Like nearly every movie on this list, Loving was a huge critical success, competing for the Palme d'Or at Cannes. Edgerton and Negga’s performances were also praised, with Edgerton earning a Golden Globe nomination for Best Actor and Negga earning an Academy Award and Golden Globe nomination for Best Actress.
A movie in a similar vein to Loving (albeit far more depressing, given its ending) Brokeback Mountain examines the homosexual relationship between two cowboys in 1960s Wyoming. Based on Annie Proulx's short story of the same name, Jack (Jake Gyllenhall) and Ennis (Heath Ledger) are two young men hired to work on a sheep farm during the summer.
Eventually, the two begin to develop romantic and sexual feelings for each other, though Ennis tries to move beyond this relationship when the summer ends. The film then details each of their emotional struggles to accept who they are and the powerful love they continue to feel for one another even as they try to deny said feelings.
As you might expect, Wyoming in 1963 wasn't exactly the most forward-thinking place in the US, nor has the Western genre truly focused on the potential homosexual relationships that could exist between male cowboys. When it was released in 2005, Brokeback Mountain was praised for handling such sensitive subject matter as homosexuality in a big-budget film. (It was controversially banned or censored in several countries, including China.)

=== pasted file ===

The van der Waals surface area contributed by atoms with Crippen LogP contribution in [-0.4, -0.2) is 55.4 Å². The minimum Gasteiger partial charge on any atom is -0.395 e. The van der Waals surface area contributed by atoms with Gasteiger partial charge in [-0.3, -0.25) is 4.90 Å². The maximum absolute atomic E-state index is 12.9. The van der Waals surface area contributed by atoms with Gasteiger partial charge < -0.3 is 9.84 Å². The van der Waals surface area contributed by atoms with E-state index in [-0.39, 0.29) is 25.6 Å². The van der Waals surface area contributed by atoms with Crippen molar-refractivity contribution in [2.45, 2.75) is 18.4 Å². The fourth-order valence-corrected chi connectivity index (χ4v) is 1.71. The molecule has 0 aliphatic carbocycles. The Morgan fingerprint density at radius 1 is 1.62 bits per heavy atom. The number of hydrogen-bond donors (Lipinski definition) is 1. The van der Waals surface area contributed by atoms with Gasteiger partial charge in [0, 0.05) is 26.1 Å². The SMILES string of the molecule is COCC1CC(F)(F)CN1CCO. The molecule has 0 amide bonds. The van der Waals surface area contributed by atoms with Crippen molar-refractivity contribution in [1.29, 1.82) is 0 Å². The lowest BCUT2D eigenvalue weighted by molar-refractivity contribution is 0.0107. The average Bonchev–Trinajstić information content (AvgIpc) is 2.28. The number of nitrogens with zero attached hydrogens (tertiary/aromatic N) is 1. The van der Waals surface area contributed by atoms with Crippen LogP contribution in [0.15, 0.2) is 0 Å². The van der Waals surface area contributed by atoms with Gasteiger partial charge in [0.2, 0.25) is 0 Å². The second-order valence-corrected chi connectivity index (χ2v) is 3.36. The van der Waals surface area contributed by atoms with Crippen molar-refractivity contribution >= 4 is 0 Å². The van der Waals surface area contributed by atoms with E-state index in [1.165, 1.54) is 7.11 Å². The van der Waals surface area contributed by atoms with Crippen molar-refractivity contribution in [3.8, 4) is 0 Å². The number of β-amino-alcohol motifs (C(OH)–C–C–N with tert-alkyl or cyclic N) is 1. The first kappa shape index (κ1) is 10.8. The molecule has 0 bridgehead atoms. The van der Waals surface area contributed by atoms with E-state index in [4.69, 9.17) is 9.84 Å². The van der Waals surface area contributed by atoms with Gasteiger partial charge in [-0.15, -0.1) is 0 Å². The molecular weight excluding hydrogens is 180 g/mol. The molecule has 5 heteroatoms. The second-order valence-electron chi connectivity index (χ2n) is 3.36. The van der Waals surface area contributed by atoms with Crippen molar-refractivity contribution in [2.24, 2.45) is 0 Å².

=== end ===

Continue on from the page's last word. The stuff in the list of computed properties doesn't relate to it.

Despite this perceived “controversy,” it earned overwhelmingly positive reviews from critics, resulting in the movie being nominated for Best Picture, Best Director, Best Adapted Screenplay, and Best Original Score at the 78th Academy Awards.
The Before Trilogy
If you've seen any of Richard Linklater's other movies—Boyhood, Dazed and Confused, Everybody Wants Some!!–you know the director loves making films with a unique presentation of time.
Boyhood famously depicts the life of a young boy who grows into adulthood over the course of 12 years (filmed by Linklater from 2002 to 2013). Everybody Wants Some!! follows a college freshman who spends the week before classes learning to adapt to university life.
Like Linklater's past films, the Before trilogy similarly presents the passage of time in a highly original, creative way. Spanning three movies (Before Sunset, Before Sunrise, and Before Midnight), the Before trilogy follows the budding romance between a young man (Ethan Hawke) and a young woman (Julie Delpy) who meet in Europe and subsequently fall in love.